“I reference Design’s history and signal its existence within the colliding worlds of archive and 21st-century fashion.”
Which artists, designers and creative influences do you take inspiration from?
Can’t pick only one! The baseline of VERYRARE and my thinking is collage: aggregated thought and perspectives coming from a lot of different directions. When it comes to aesthetics-and-art-related topics, I’m someone attracted to the extrem(ities) for sure; for instance artistic currents wise, I’m first and foremost very attracted to Renaissance-style art (because of the rebirth of humanism & naturalism during this period, the prominence of the artist figure and the influence of greek-roman art + architecture, innovation in the techniques used, new ways to show perspective & depth etc.); on the flipside, I’m also drawn to Mannerism-style art, with their exuberant emotionalism & elongated human figures, strained poses, unusual effects of scale, lighting or perspective and vivid (often garish) colors; last but not least, maximalist Baroque style stuff and the dutch Golden Age/Antwerp school will always hold a special place in my heart — specifically, artists like Leo Da Vinci, Michelangelo, Caravaggio, Rubens, Rembrandt… This is it for my ‘old’ art inspirations, now, factually, I’m also influenced by contemporary art at large. To enumerate just a few, Van Gogh, Picasso, Magritte, Marcel Duchamp (Dada), Dali, De Chirico, Gauguin, Monet, Man Ray, Rauschenberg, Barbara Kruger (of course) for the tactics she used, appropriation with characteristic wit and direct commentary to communicate with the viewer and encourage the interrogation of contemporary circumstances. Collagists like Martha Rosler & Nigel Henderson, designers and architects such as David Carson and Tadao Ando, musicians-geniuses & polymaths-multihyphenates such as Kanye, Cudi, Asap Rocky, Virgil Abloh, Martin Margiela… the list goes on and on and on and there’s so many more I’d love to shoutout for their contribution to who I am today. In my humble opinion, originality is a myth, I think we’re all borrowing and remixing stuff out permanently. VERYRARE™ is the frankenstein-esque GMO’d brainchild of all my years of moodboarding (and studying), spewing out my own version of how I could make them—and me—proud.
And since it’s impossible for me to go to museums or galleries at the moment (because of the pandemic), I go back to basics. My day one inspo a.k.a the street inspires me: indeed, my block in Paris is full of stickers, tags, ripped shit, graffiti through/from which creativity sparks get revealed to me. Photography (notably Richard Mosse’s infrareds) and music (I’m listening to a lot of organica, nu garage, future garage, and chill/melodic techno at the moment). Lastly, the global community, humanity basically/ my fellow creative tribe inspires me beyond measure: I have like three accounts where I’m stacking the maximum limit Instagram allows me to follow, that is to say 7500 pages per account. Only following fellow designers and creators (my favorites being @Slimesunday and @Beeple_crap). I feel like I’m roaming the Internet too much. Tumblr, Pinterest, Wikipedia, the Vogue Runways archive, and Google Images are go-tos for me. When I’m not designing and piecing together the VERYRARE one-of-ones for my clientele, I basically either moodboard inspo out, dig through archive stuff, or organize my junk into folders arborescently, so as I can then retrieve anything at will. My computer and phones basically are the extensions of my brain at that point, storing my memory externally; mixing and matching, recreating something new with the old. Recently, I can’t help but put Daisuke Ohba first for his passionate depiction of abstract patterns, his use of pearlescent colors, iridescent as can be. Of course, Raymond Pettibon and Wes Lang deserve their special place too, for their cool mix of drawing and calligraphy (alongside Ed Ruscha, Warhol, Ramellzee, Futura2000, Basquiat — big inspirations of mine too). Hajime Sorayama’s chromed-out characters and “superrealism” wave his in, within which he says he “deals with the technical issue of how close he can get to the object” and Takashi Murakami for his superflat and maximalist kawai imagery, and Daniel Arsham for his fictional archeology new ⇄ old, how he blurs out the lines/boundaries between time and space, and how he uses cool architecture and pop culture principles and materials in his work. Lastly, writer-entrepreneur Bobby Hundreds’ book ‘This Is Not a Tshirt’ did hit me deeply, for its internet-led, brand-centric, renegade entrepreneurialism and Ablohian tourist-purist parallels.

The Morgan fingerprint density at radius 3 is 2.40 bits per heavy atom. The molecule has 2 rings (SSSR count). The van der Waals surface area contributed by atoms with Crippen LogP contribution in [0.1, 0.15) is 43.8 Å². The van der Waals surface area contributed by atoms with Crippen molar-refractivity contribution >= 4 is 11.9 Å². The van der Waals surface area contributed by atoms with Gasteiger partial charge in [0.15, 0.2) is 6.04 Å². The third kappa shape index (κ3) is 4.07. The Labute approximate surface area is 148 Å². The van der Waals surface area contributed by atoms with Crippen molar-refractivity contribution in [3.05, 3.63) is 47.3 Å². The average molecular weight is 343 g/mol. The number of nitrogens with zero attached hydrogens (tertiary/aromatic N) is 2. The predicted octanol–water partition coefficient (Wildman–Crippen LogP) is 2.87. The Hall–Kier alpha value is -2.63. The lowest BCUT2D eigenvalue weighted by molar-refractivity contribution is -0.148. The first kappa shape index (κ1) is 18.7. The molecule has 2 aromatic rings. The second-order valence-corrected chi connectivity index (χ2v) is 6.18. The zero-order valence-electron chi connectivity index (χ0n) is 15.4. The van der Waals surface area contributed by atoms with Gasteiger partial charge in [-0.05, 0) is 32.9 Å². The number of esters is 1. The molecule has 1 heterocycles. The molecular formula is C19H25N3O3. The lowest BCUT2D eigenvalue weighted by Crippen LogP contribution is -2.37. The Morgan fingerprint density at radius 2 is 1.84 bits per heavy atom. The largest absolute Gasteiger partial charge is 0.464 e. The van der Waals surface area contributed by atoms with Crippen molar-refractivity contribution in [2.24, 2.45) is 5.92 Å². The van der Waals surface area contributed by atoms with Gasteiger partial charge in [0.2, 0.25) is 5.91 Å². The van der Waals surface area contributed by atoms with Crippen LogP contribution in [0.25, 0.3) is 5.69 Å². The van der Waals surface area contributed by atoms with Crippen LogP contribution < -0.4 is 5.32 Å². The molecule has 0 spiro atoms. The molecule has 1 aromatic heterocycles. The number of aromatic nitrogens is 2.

You have said: “Our objective is to sell artwear, or even better just art, instead of streetwear and fast fashion” How would you describe “artwear”? How do you view the relationship between art and fashion? And what is VeryRare’s relation/affinity with the number 21?
Artwear’s OG roots stem from artists doing clothing. For instance, all his life Salvador Dali had a great interest for the world of fashion. His meeting with Coco Chanel inspired him to design clothing, such as the costumes for the theatrical piece, Bacchanale, and for the opera, Tristan Fou. In 1950 he created the special costume with drawers with Christian Dior. In the post-Y2K era, and as defined by UrbanDico in 2009 artwear is the following: